At Gulf Cup in Qatar, a showdown of 'football, not politics'

Host nation Qatar to play Iraq, while UAE squares off against Yemen on opening day of regional football tournament.

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    At Gulf Cup in Qatar, a showdown of 'football, not politics'
    This is the fourth time Qatar - a three-time winner - is hosting the regional event [Saba Aziz/Al Jazeera]

    Doha, Qatar - Ali Galadari has fond memories of attending the Gulf Cup with his family and friends, both at home in Qatar and in the neighbouring countries.

    In 1986, as a 12-year-old, he took his first trip for the biennial regional football tournament to Bahrain and has been a regular attendee since.

    "The Gulf Cup is in our blood," the former player for Qatar's Al Ahli Club told Al Jazeera.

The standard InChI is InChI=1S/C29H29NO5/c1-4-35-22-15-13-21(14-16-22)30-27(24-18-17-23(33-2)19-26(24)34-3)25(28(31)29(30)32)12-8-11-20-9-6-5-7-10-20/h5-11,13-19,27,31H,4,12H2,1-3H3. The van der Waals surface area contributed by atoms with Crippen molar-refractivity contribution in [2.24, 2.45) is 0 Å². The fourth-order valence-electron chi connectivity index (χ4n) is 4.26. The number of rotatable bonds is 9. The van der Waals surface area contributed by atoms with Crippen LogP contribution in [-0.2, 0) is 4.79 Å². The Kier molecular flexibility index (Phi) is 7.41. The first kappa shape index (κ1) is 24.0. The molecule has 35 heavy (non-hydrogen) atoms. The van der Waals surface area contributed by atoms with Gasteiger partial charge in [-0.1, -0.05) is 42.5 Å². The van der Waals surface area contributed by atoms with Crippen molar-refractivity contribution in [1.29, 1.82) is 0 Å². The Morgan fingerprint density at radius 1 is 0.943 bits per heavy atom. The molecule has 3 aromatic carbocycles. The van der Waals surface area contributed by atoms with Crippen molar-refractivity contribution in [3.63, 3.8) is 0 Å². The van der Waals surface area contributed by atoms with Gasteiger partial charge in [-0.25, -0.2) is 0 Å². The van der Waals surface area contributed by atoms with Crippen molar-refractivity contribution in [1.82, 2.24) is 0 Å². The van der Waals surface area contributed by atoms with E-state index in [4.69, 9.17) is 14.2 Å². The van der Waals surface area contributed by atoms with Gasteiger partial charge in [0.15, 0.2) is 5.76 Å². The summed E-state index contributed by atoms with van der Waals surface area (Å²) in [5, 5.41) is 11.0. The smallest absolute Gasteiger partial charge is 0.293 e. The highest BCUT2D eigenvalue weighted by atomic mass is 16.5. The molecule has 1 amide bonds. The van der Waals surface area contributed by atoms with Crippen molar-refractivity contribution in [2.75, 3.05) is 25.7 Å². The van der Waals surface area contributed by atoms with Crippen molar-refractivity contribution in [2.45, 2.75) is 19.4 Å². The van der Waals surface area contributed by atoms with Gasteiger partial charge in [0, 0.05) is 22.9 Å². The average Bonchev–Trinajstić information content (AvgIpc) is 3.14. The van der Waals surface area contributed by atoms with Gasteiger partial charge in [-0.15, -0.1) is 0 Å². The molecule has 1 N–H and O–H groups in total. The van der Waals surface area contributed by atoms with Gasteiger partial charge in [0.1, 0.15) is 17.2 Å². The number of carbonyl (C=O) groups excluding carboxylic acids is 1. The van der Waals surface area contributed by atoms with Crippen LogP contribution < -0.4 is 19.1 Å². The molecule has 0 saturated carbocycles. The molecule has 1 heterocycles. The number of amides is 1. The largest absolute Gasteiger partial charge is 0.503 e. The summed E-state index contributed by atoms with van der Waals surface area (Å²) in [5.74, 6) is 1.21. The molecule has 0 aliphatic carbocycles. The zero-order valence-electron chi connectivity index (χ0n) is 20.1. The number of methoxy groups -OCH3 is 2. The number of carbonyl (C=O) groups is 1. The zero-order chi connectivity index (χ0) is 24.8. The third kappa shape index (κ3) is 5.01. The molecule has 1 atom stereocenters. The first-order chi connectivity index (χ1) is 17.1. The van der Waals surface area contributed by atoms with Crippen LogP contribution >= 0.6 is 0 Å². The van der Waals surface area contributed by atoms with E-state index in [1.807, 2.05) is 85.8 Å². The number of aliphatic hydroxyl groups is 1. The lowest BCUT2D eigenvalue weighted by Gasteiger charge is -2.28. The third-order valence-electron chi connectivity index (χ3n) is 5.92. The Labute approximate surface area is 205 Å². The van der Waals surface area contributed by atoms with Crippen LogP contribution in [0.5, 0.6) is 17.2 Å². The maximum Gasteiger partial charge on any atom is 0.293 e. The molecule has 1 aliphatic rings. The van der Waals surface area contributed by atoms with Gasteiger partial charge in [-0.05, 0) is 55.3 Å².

"Since the beginning, it was our dream to attend. I have been to many countries, including Saudi Arabia, UAE and Oman," he said.

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    On Tuesday, the 24th edition of the Arabian Gulf Cup kicks off in the Qatari capital, Doha, but not before a few hiccups along the way.

    Saudi Arabia, the United Arab Emirates (UAE) and Bahrain were included late in the draw after they reversed their decision to boycott the event over a two-year-old diplomatic dispute with the host nation.

    A revised draw was made after new invitations from the organising Arab Gulf Cup Football Federation (AGCFF) were accepted by the three nations earlier this month.

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    The trio, along with Egypt, continues to impose a land, air and sea blockade on Qatar after severing ties in June 2017 and accusing it of "supporting terrorism", a charge repeatedly and vehemently rejected by Doha.

    But the Saudi Football Federation and the UAE Football Association adjusted the calendars of their local leagues to be able to compete in the eight-nation regional event.